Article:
Tips & Tricks

Summer Food Plots


Time to plant those summer food plots.

There are many things you can do to get your property ready for planting those food plots. If you are someone who is serious about  hunting trophy bucks then there are some of the things you need to think about when preparing and planting your food plots.

  • When deciding where to plant you want to choose places away from property lines and public roads. This will decrease the chances of poaching.
  • You want to pick a site that will retain some moisture.
  • Pick a location and a size and shape for the plot

Tips & Tricks

Best Food Plot for My Spot


Having perfect soil conditions for a food plot isn’t always the case.

In fact most of us have to simply make do with whatever conditions we have at our disposal. Whether it’s too much or too little sun or shade, acidic soil, cold temps, heat waves, or droughts. These are just some of the obstacles the average hunter has to overcome in order to establish a thriving food plot.

Luckily there a variety of plants and there’s usually one or two that will be perfect for your conditions. So here is a list that will help you pick out which is right for your spot.

Dry Soil
  • Best Plants – Chicory, Alfalfa, Red/Crimson Clover, Birdsfoot, Trefoil, Small Burnett
  • Plot Tip – Try planting on the northeast benches or slopes that don’t get scorched from afternoon sun.
Wet Soil
  • Best Plants – Annual Berseem, Crimson Clover, Perennial Ladino, White Dutch Clover, Brassicas, Rye
  • Plot Tip – Utilize sunny south-west facing slopes and till repeatedly to break down moist soil clumps.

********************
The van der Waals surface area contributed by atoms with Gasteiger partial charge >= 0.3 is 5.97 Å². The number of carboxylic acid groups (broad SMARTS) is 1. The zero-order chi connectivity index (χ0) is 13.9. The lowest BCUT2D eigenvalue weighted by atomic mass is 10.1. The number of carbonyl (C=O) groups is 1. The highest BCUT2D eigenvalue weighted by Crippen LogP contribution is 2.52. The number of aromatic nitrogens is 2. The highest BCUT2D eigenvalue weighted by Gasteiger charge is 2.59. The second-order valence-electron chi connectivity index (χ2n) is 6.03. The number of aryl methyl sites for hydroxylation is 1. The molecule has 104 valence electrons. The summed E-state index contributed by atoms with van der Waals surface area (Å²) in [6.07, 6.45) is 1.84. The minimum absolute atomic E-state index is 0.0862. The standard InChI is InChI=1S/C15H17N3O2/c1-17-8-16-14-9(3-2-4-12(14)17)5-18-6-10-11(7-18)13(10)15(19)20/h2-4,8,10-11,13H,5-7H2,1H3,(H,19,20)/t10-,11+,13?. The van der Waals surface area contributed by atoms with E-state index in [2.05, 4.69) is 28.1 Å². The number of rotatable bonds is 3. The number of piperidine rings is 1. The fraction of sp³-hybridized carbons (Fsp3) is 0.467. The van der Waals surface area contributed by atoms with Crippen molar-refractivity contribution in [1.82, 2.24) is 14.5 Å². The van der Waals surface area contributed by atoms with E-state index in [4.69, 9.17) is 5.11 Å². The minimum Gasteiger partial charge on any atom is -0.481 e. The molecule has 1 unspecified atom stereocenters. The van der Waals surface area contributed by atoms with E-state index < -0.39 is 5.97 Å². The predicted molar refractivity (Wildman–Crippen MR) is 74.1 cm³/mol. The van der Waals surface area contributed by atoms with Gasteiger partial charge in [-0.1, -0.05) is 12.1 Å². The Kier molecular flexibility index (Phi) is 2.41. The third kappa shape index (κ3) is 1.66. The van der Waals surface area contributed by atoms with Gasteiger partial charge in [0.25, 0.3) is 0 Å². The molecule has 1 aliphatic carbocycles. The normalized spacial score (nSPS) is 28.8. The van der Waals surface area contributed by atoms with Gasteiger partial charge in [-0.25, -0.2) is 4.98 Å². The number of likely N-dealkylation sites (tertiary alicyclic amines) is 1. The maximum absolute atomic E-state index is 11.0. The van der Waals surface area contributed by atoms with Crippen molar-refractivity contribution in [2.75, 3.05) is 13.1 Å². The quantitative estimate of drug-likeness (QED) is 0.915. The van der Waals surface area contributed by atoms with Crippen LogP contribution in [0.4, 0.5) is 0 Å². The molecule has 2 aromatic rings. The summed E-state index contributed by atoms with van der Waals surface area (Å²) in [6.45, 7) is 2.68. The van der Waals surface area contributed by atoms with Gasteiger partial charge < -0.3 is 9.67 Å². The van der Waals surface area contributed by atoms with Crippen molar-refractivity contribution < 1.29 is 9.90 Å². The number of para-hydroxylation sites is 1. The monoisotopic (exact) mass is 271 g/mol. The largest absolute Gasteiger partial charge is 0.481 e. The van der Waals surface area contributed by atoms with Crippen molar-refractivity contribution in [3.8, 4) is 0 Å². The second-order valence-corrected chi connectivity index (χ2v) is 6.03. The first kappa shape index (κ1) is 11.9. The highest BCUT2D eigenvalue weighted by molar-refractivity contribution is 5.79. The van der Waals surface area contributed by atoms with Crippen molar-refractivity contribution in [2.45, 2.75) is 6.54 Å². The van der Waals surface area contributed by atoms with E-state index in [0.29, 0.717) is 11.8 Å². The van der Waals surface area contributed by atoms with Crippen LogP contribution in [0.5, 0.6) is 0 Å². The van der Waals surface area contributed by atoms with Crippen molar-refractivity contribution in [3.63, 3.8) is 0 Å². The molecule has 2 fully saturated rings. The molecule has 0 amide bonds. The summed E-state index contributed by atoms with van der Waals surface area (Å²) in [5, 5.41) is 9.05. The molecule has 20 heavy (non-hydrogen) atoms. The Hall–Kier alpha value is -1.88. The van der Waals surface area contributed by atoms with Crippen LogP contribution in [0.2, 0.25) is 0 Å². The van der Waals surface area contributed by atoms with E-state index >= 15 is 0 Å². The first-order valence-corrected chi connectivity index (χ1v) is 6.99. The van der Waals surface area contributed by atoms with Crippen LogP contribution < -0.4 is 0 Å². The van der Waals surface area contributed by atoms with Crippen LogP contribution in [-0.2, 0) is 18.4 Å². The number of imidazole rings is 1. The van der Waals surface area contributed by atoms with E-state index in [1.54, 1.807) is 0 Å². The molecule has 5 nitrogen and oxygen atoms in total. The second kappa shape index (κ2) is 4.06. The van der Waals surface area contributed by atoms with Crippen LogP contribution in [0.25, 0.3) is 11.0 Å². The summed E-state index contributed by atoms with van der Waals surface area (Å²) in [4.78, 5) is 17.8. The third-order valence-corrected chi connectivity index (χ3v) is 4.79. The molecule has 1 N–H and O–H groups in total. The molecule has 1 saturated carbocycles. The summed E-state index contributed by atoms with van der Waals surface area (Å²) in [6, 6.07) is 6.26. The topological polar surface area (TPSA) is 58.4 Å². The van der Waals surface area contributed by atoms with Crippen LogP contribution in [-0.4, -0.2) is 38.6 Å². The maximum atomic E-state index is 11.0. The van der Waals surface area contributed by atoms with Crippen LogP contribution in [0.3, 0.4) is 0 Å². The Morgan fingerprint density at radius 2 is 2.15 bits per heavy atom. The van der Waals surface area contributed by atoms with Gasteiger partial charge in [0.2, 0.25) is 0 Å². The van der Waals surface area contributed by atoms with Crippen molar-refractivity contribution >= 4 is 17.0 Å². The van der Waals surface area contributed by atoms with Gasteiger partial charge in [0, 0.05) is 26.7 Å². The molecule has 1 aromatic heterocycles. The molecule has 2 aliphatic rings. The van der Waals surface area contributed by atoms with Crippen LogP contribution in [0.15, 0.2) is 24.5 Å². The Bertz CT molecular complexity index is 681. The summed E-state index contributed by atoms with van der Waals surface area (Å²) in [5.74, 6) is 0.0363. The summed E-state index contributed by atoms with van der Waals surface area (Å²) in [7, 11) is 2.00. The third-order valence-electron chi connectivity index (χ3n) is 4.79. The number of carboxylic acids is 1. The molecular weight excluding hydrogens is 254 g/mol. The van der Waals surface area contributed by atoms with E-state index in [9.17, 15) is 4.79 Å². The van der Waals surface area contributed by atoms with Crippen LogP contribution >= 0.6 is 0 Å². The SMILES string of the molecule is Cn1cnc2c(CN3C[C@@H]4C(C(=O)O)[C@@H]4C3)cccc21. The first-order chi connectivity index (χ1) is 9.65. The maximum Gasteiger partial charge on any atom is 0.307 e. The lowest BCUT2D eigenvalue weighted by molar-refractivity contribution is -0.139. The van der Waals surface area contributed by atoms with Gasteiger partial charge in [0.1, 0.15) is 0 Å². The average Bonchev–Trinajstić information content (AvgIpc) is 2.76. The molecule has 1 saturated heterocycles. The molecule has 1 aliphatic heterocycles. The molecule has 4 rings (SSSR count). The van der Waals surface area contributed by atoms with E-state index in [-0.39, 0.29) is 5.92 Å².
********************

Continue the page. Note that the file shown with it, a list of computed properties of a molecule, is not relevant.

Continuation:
Acidic Soil
  • Best Plants – Small Burnet, Chicory, Rye, Oats, Crimson, Clover, Bird’s-foot, Trefoil
  • Plot Tip – Try to use valley floors, creek bottoms, and low lying fields that will tend to have a lower pH value.
Heavy Shade
  • Best Plants – Brassicas, Small Burnet, Rye, New Zealand White Clover, Ladino, Berseem, Arrowleaf, and Crimson Clover
  • Plot Tip – Plant during clear weather to maximize what little sun you have
Cold Weather
  • Best Plants – Cereal Grains (Wheat, Oat, Rye), Brassicas
  • Plot Tip – After your plats grow 3-4 inches tall apply some additonal fertilizer (34-0-0, nitrogen) to give them a boost.

Tips & Tricks

Top Food Plot Plants


Picking the right food plot plants can be a little confusing. Whether your new to food plots, looking to try something new or an experienced cultivator this brief guide should offer some great insight into what plants you might consider.


  • Deer Like It: High-Protein that’s available most of the year
  • Hunters Like It: Clover plots can last 3-5 years with proper maintenance
  • Drawbacks: Requires good soil prep and maintenance. Optimal if trimmed 2-3 times per season
  • Best For: Hunting or Nutrition
  • Life Cycle: Perennial


  • Deer Like It: Early summer and fall food source. Excellent late winter forage
  • Hunters Like It: Early and inexpensive to plant. Round-up- varieties available which make weed control easy
  • Drawbacks: Not as attractive to deer for several weeks after green foliage turns yellow
  • Best For: Nutrition
  • Life Cycle: Annual


  • Deer Like It: High-card food source, especially during late fall and winter. Offers cover
  • Hunters Like It: Readily available and inexpensive: Round-up ready varieties make weed control easily manageable
  • Drawbacks: Requires a seed drill to plant in volume. Minimal attraction for deer in early season
  • Best For: Nutrition
  • Life Cycle: Annual


  • Deer Like It: Young shoots are easily digestible and highly attractive
  • Hunters Like It: Easy food plot to establish; requires minimal soil prep and little moisture
  • Drawbacks: Poor late season attraction in colder climates
  • Best For: Hunting
  • Life Cycle: Annual


  • Deer Like It: Tender early in season and again in winter if available.
  • Hunters Like It: Readily available, inexpensive, easy to plant and maintain.
  • Drawbacks: Can lose its attraction if not kept cropped.
  • Best For: Hunting Plots
  • Life Cycle: Annual